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Monthly Archives: May 2010
Well hey there, Monitorites! Sorry that this issue is so far behind and so intangible here in its electronic form. But this has been a great semester for the Monitor and we’ve got some fantastic stuff to share here. Let’s unofficially call this loose collection of web articles the “Kirksville’s Not Boring” issue. Why? Because we feel that it’s our duty as a paper to get YOU involved in this community. You’re already at least halfway there if you’re reading this. It must be true, because you decided to pick up the alternative paper. More than that—it’s because you weren’t one of those people who decided to ditch your Midwestern roots the minute you graduated high school and head off to a big city where entertainment and culture would be handed to you from on high. Instead, you came to the kind of place where interesting shit doesn’t just happen on its own—we have to make it happen ourselves. It’s a responsibility of citizenship and part of what makes Kirksville such a great place. The burden of being fun, informed, hip, creative, and productive rests on each and every one of us and from what we’ve seen there are a lot of people around here living up to that burden. What’s that you say, you haven’t seen any of this? You’re still bitching about the dull drag of small-town life? Stop complaining and do something! Look a little harder at what people are up to. You should actually go to those events you see advertised around campus! Make an appearance at Tom Thumb. Start a band, start a club, start a party. Figure out what’s going on in university politics—those things affect all of us, and if you think of yourself as some kind of passive customer here, you aren’t thinking hard enough. Write a letter to the editor (see below). Get out on the square and see what there is to do here beyond Wal-Mart shopping and Pancake City loitering. A small community like Truman is a half-blank slate with space for anything you can come up with. There’s always an idea that hasn’t been thought up before, a leadership position waiting to be filled, an issue that no one’s advocating for, and a boring night that could use for somebody like you to head out and start shit. Maybe you’re already doing all of that stuff, and for that, we commend you. But maybe you still need a little bit of prodding. This is our plea to you. Be interesting. Do something. Make things. GO!
all by Richard Smith.
For the parents of a drowned son
We regret our vulgar tools:
A long, two-pronged ice pick,
An aluminum canoe.
We regret our barbaric process:
We only know to row and jab and row
And jab into the lake’s black. Saving
Is a thin chapter in the book of putting
Out fire—that job, too, is rare. So a drowning
becomes our business for the day. But, over coffee,
Afterwards, we were glad to remember that
Even after hours of combing
The bottom, we lugged him up
Checked his pulse, blew two breaths,
Pumped his chest once, for you.
Patrick: a freestanding tree in the city
I do not know the name of this tree
whose dark bark bursts through
a skin of lighter bark whose
frayed almond shaped leaves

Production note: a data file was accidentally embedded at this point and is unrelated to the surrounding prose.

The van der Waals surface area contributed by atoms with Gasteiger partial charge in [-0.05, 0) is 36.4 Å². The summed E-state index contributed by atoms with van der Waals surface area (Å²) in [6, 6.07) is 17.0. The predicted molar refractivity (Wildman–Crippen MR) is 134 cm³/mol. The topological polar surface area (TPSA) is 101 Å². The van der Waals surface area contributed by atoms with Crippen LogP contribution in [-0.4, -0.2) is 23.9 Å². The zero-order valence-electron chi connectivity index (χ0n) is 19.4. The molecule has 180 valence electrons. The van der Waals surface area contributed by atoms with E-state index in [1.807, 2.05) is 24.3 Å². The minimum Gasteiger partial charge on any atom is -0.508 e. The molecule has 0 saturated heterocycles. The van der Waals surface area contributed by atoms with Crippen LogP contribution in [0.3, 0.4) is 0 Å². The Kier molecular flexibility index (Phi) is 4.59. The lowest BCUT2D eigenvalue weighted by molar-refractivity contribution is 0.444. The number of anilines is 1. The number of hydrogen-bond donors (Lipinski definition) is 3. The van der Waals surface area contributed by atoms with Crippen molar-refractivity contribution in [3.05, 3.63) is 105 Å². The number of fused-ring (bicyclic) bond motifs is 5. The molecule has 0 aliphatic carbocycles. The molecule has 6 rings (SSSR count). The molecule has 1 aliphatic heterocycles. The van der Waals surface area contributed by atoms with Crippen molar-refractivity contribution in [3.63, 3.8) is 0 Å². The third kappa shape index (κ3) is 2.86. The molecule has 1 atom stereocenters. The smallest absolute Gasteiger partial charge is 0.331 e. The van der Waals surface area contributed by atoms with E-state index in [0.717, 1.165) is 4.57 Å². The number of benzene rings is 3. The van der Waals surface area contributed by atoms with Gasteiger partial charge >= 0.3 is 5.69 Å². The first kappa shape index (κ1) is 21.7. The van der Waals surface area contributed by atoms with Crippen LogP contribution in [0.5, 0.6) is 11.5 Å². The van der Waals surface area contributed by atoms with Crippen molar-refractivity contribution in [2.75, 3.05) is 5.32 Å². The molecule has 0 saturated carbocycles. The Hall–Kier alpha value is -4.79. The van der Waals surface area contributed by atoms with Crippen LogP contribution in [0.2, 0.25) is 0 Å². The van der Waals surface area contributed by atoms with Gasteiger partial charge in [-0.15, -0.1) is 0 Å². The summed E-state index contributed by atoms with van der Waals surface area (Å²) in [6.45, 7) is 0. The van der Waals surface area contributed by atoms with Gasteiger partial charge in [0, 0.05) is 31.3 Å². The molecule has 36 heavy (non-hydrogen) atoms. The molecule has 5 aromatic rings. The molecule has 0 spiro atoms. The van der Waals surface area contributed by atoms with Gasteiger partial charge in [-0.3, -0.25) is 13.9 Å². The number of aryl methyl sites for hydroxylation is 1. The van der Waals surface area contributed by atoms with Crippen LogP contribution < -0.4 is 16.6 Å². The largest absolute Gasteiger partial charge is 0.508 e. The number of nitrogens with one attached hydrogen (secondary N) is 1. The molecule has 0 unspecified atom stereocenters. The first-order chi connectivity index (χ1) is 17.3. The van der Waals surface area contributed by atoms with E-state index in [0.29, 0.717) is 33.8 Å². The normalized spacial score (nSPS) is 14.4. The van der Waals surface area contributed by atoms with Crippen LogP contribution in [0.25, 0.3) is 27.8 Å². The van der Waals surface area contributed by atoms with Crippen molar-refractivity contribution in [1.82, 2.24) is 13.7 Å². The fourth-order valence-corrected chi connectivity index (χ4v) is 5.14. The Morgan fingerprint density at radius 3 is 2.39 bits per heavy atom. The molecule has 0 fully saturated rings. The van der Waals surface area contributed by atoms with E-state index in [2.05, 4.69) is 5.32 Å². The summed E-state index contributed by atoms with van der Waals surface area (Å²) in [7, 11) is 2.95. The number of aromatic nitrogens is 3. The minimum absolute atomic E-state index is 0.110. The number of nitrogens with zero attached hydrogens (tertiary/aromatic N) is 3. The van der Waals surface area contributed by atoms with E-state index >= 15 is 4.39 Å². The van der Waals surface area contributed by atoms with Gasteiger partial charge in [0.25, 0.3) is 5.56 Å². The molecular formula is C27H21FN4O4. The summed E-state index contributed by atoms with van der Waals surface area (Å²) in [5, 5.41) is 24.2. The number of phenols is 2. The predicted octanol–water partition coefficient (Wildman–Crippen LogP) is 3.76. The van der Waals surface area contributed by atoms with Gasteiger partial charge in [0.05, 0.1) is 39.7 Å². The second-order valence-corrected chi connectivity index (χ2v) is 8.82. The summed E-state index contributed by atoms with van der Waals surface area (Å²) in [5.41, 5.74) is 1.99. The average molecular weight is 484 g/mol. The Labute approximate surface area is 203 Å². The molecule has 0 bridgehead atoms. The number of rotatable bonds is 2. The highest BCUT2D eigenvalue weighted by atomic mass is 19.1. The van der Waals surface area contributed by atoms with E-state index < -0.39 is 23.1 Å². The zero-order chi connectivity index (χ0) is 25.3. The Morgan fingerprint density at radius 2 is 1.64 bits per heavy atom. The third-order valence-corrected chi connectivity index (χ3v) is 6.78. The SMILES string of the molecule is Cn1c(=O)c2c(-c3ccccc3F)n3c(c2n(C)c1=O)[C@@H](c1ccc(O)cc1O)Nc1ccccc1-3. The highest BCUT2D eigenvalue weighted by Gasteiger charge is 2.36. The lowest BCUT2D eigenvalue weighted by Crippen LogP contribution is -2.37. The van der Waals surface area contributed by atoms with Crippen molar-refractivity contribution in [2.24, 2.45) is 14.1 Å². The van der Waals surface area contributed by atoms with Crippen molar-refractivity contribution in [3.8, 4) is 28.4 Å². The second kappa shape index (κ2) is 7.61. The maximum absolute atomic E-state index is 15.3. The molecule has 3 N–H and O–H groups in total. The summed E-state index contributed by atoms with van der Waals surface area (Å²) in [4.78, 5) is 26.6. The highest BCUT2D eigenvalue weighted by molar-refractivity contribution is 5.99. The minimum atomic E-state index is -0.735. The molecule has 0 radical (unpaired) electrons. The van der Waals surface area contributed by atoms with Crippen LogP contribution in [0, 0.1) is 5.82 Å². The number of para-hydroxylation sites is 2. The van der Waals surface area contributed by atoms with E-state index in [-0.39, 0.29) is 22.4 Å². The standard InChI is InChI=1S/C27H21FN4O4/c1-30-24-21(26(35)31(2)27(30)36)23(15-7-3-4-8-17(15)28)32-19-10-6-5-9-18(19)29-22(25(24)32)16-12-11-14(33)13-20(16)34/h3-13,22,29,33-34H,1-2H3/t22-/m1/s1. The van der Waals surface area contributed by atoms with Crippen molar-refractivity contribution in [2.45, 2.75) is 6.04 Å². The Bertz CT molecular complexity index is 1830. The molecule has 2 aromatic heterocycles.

show dark green to the sun
but white underneath
whose limbs seem infected
by heart rot whose roots
show signs of a common disease
so I will name it myself.
After a dream of cold quients and peach
pancakes I’ve awoken to greet the day with death:
newspapers. A scrum of clouds
slates in the sky. When there is no one
to take care of myself for, I don’t.
So I go for the mail in bare feet
stepping over Olde English glass
I’ve stepped over for three days now,
over the ice which reeks of gasoline,
which looks like water, feels like water, is frozen acid rain,
it’s Sunday. I have a letter dated Oct. 3, 2065
which is probably from myself telling
me not to live my life of coulds and weathers and beats,
to see the pest a ladybug
and not an invasive species,
to keep schedules and budgets and love holy and often,
to not humph discipline into obscurity!
I wanted to write back: Listen future me, I too am rooting for America…
but I pitched the envelope in with the banana peels and coffee filters.
Has my future me found a fucking puppy to spoil misery
with hindsight? By then he should know
that there has never been a scrim of philosophy
that held me through the day long enough not to think:
what keeps me from brushing my teeth,
answering all calls?
story by Anna Hoyt
“Most students who come [to Truman] have never had any academic trouble before,” said Director of the Truman Student Success Center, Todd Phillips. Most students come to Truman from high schools where they have been successful academically; it is a surprise to find themselves struggling in a course. Where can a student turn when such problems arise? Try the Success Center, which recently began a peer tutoring program that allows stressed students to be tutored by their fellow Truman-goers.
The program began as conversations between now Director Todd Phillips, Lou Ann Gilchrist (Dean of Student Affairs), Garry Gordon (Professor of Arts), Maria Di Stefano (Dean of Graduate Studies), and Martin Eisenberg (Associate Provost/Dean of New Student Programs). They realized the need for an academic support system for Truman students, and believed that having said system would improve retention rates, as well as help the student body. Another idea was the centralized training of tutors; they are now trained the same way, which lends consistency to the program.